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VIEW FROM THE TOP
NEW PIONEER PRODUCTS/PROGRAMS
Name: Dean Oestreich
Title: President, Pioneer HiBred Int'l, Johnston, IA.
Education: University of Minnesota with a degree in agronomy
Responsibilities: Responsible for all the global operations of Pioneer Hi-Bred International, Inc.
Background: Joined Pioneer as a corn breeder in 1974. Has held leadership roles in information management, production operations, international sales operations and North American business operations before becoming president in January 2004.

AM: What are Pioneer's major new products and programs for the year?

DO: This is the most exciting time I have seen in the 30 plus years I have been in the seed business. We have six major initiatives underway.

First is the launch of a great new line of hybrids that combines some terrific genetics and traits. We are now at a different level in our R&D programs because of the combination of the two. Our priorities in the selection of varieties we will be making available to the marketplace are:

1) Yield,
2) Standability, and
3) Drydown.

Second is the launch of an ex-panded line of corn products with the Herculex traits, including Herculex RW Rootworm and Herculex XTRA.

Third is the pre-release of our family of traits that we have named Optimum and are proprietary to DuPont/Pioneer. Our first product will be Optimum GAT (Glyphosate/ALS Tolerant) for introduction in a few years. And we have many more in the pipeline.

Fourth, we are ramping up our low-linolenic line of soybeans in our partnership with Bunge.

Fifth, we are implementing new time saving programs that allow our people to spend more time with our customers and prospects.

And, sixth, as a customer service, we are introducing a new Field Information Tool (FIT) yield mapping service. In this new program, Pioneer representatives copy their customers' yield map data card and send the data to the Pioneer mapping center. Reports are prepared and presented back to the customers with their individual yield summaries and yield maps. Customers can use the information to evaluate hybrids, determine effects of soil nutrients, compare weed control options, and make many other important agronomic and management decisions.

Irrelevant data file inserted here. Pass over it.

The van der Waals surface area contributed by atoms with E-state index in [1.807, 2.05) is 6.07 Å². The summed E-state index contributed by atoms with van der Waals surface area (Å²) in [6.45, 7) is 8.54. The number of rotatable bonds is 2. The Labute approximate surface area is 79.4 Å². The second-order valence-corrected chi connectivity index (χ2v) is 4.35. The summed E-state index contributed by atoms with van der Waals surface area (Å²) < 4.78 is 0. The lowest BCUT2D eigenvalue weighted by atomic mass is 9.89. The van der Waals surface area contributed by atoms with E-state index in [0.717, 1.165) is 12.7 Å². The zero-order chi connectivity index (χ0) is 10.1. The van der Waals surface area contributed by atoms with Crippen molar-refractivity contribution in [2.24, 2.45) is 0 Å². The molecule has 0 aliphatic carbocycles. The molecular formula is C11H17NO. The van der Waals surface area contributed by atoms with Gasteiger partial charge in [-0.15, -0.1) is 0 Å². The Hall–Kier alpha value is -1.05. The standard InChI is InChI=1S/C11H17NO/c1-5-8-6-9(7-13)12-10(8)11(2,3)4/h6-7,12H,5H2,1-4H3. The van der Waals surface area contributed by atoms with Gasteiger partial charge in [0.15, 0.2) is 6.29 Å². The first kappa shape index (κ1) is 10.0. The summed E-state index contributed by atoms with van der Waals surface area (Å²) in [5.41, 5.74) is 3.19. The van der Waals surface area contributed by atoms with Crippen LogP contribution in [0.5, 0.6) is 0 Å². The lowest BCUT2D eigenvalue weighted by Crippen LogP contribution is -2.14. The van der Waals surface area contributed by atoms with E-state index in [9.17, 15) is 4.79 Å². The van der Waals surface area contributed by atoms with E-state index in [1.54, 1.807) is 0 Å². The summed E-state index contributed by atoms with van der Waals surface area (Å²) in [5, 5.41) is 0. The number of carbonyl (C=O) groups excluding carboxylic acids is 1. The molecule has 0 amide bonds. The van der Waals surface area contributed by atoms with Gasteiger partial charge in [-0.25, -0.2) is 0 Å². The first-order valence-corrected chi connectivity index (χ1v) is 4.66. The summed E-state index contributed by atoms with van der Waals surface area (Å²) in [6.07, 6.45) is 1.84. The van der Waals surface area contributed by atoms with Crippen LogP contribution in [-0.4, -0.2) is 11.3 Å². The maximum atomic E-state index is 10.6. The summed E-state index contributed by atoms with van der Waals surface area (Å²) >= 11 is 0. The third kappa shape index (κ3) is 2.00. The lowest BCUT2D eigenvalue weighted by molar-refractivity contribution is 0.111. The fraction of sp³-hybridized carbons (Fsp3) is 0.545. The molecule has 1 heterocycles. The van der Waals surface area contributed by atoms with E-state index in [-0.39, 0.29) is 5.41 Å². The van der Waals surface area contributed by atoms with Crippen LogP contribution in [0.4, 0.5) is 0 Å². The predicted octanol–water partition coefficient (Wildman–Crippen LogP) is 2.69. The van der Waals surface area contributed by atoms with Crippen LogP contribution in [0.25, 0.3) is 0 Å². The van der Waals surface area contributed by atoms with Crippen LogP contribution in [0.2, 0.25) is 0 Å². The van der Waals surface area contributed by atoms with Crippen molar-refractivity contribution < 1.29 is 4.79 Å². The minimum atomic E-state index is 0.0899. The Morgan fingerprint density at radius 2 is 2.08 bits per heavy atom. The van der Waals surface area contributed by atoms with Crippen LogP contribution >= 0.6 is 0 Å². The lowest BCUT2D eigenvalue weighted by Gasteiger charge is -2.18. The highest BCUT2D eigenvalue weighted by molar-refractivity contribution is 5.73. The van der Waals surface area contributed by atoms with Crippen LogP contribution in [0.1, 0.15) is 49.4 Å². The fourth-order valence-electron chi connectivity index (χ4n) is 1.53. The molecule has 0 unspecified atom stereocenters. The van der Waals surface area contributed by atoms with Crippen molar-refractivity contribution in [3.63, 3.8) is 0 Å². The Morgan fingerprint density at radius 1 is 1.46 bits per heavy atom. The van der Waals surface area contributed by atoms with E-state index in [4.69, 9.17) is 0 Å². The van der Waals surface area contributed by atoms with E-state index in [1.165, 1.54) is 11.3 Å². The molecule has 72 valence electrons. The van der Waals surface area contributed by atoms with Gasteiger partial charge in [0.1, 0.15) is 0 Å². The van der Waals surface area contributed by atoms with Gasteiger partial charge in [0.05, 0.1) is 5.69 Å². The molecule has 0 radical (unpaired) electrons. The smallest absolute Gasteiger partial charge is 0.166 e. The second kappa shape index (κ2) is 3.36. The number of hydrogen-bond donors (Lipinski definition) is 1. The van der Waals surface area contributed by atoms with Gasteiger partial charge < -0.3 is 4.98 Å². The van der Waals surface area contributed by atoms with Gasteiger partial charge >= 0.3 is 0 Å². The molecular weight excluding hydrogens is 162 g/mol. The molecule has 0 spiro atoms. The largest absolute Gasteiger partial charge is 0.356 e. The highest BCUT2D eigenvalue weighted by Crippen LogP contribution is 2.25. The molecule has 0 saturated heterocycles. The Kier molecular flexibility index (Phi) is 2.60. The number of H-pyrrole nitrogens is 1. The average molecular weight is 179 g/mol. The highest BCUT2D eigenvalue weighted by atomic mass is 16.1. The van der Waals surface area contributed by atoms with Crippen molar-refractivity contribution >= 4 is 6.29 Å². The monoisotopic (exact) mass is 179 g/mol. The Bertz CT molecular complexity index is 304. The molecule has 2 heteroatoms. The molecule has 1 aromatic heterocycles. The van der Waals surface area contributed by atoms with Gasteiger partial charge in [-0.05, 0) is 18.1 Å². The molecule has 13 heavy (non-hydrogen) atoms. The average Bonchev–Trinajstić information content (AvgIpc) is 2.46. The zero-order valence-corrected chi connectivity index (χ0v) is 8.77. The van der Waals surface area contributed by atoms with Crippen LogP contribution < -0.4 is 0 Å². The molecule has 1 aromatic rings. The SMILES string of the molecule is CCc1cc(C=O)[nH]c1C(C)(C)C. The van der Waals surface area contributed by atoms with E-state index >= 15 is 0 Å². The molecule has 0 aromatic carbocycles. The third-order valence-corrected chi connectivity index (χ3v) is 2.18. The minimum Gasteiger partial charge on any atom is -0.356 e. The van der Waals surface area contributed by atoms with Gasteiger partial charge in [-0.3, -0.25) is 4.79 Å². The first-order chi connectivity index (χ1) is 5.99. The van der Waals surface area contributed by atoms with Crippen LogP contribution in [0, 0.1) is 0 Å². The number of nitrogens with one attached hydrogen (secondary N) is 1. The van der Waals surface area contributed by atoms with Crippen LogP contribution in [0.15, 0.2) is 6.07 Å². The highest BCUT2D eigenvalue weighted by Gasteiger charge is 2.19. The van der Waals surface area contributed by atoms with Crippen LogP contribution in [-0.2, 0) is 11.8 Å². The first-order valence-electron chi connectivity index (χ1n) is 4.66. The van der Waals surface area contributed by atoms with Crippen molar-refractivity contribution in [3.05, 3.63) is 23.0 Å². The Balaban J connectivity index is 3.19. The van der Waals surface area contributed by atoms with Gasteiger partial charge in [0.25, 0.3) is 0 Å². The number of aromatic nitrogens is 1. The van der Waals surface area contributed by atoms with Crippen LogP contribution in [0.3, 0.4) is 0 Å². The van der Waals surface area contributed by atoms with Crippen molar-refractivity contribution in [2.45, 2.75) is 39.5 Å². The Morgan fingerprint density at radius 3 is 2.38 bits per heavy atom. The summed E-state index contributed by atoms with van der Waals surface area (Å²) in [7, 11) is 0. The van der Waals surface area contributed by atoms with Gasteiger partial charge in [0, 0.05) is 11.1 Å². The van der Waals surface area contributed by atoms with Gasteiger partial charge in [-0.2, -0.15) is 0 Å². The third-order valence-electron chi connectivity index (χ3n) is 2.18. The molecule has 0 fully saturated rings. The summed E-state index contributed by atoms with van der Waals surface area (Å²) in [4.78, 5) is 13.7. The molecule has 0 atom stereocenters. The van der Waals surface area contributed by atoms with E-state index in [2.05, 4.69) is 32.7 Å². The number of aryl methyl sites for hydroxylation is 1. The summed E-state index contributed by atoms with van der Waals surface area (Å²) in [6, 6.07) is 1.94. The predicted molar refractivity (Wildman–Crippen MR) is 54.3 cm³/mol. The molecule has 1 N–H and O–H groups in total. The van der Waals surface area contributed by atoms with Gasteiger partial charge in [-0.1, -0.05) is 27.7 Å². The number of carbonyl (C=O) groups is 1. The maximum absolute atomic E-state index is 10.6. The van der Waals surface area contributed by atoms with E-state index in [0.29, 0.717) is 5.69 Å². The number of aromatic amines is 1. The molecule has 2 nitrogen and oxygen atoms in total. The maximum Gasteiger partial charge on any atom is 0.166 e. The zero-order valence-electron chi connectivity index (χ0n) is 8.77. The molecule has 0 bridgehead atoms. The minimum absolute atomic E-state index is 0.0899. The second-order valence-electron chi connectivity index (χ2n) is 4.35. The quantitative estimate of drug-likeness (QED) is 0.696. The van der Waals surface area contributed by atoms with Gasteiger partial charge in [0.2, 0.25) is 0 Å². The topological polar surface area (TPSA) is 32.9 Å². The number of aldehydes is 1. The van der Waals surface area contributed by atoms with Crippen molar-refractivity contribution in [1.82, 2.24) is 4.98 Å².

AM: There has been a rash of seed companies purchased recently. How do you view this?

DO: There certainly have been quite a few consolidations. Frankly, though, I am not surprised. The deep, intense research that is required to be a participant in today's seed business cannot be done easily. And the result is the changes in ownership we have been seeing.

As far as Pioneer is concerned, we are always open to discussions with others and are open to considering making acquisitions.

AM: How do you measure the effectiveness of your company's communications?

DO: We need to have a strong voice in the marketplace on how we want to be viewed and that we are great people to do business with.

At the end of the day, we have to have our customers and prospects understand our message. Brand recognition and the number of "touches" we have with them is an important factor.

As president of Pioneer, I am obviously very proud of our brand. But we understand the brand is what our dealers and customers tell us what it is.

AM: How has the professional sales rep program worked out?

DO: We made the change from the typical seed dealer relationship nearly 10 years ago. And with any change, it took a while to get all of the kinks worked out. But now that we have, I have high regard for the system and the people in it.

We initially narrowed down our sales rep force to include only those people who shared our vision and would devote the time necessary to get our products placed correctly for the benefit of our customers. That remains our system.

Nearly 90 percent of our products are still handled by sales reps. However, we have seen an increase in the number of crop input retailers who are representing us. They are required to: 1) be exclusive to Pioneer seed, 2) have a specific person who is in charge of the seed business, and 3) be part of a system where Pioneer controls their seed inventory and terms.

AM: Looking ahead, how do you see the future of the seed business?

DO: There are some really terrific things happening in the farming business that will continue to have a positive impact on our business.

The growth of renewable fuels, such as ethanol and biodiesel, has me excited because of the impact it has on the demand for our customers' products.

Another is the additional value that we are now able to breed into our varieties to meet the new uses for our customers' crop. With such products as low-lin soybeans and our line of IndustrySelect corn hybrids, we can bring more return to our customers' seed investment. AM


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